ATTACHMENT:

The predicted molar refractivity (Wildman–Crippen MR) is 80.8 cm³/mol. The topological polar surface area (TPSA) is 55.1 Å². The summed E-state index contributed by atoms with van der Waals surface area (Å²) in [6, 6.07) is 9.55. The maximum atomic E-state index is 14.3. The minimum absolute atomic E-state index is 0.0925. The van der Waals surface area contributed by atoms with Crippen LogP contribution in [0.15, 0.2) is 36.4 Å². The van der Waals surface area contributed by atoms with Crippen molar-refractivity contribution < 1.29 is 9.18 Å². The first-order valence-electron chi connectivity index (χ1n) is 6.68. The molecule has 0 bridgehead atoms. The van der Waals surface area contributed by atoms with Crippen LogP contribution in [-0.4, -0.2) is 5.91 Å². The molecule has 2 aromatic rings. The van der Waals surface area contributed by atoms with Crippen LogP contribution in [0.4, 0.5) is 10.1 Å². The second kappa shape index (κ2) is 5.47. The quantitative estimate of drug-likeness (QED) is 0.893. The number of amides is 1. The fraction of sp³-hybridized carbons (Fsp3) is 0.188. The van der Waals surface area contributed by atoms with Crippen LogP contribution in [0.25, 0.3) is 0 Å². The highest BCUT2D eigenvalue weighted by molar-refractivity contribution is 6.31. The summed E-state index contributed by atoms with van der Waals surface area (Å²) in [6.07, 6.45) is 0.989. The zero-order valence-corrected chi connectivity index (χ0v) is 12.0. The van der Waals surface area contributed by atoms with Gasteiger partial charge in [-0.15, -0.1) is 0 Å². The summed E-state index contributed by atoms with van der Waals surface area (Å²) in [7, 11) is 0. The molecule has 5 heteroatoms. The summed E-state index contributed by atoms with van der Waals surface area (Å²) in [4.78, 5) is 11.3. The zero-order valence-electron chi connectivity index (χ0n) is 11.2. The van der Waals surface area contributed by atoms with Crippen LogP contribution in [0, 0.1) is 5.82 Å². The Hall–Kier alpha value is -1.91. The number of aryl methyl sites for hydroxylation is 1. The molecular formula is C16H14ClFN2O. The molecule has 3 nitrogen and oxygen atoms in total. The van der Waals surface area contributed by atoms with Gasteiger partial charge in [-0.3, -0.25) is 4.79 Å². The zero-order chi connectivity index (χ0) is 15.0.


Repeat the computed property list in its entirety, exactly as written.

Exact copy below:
The predicted molar refractivity (Wildman–Crippen MR) is 80.8 cm³/mol. The topological polar surface area (TPSA) is 55.1 Å². The summed E-state index contributed by atoms with van der Waals surface area (Å²) in [6, 6.07) is 9.55. The maximum atomic E-state index is 14.3. The minimum absolute atomic E-state index is 0.0925. The van der Waals surface area contributed by atoms with Crippen LogP contribution in [0.15, 0.2) is 36.4 Å². The van der Waals surface area contributed by atoms with Crippen molar-refractivity contribution < 1.29 is 9.18 Å². The first-order valence-electron chi connectivity index (χ1n) is 6.68. The molecule has 0 bridgehead atoms. The van der Waals surface area contributed by atoms with Crippen LogP contribution in [-0.4, -0.2) is 5.91 Å². The molecule has 2 aromatic rings. The van der Waals surface area contributed by atoms with Crippen LogP contribution in [0.4, 0.5) is 10.1 Å². The second kappa shape index (κ2) is 5.47. The quantitative estimate of drug-likeness (QED) is 0.893. The number of amides is 1. The fraction of sp³-hybridized carbons (Fsp3) is 0.188. The van der Waals surface area contributed by atoms with Crippen LogP contribution in [0.25, 0.3) is 0 Å². The highest BCUT2D eigenvalue weighted by molar-refractivity contribution is 6.31. The summed E-state index contributed by atoms with van der Waals surface area (Å²) in [6.07, 6.45) is 0.989. The zero-order valence-corrected chi connectivity index (χ0v) is 12.0. The van der Waals surface area contributed by atoms with Gasteiger partial charge in [-0.15, -0.1) is 0 Å². The summed E-state index contributed by atoms with van der Waals surface area (Å²) in [7, 11) is 0. The molecule has 5 heteroatoms. The summed E-state index contributed by atoms with van der Waals surface area (Å²) in [4.78, 5) is 11.3. The zero-order valence-electron chi connectivity index (χ0n) is 11.2. The van der Waals surface area contributed by atoms with Crippen LogP contribution in [0, 0.1) is 5.82 Å². The Hall–Kier alpha value is -1.91. The number of aryl methyl sites for hydroxylation is 1. The molecular formula is C16H14ClFN2O. The molecule has 3 nitrogen and oxygen atoms in total. The van der Waals surface area contributed by atoms with Gasteiger partial charge in [-0.3, -0.25) is 4.79 Å². The zero-order chi connectivity index (χ0) is 15.0.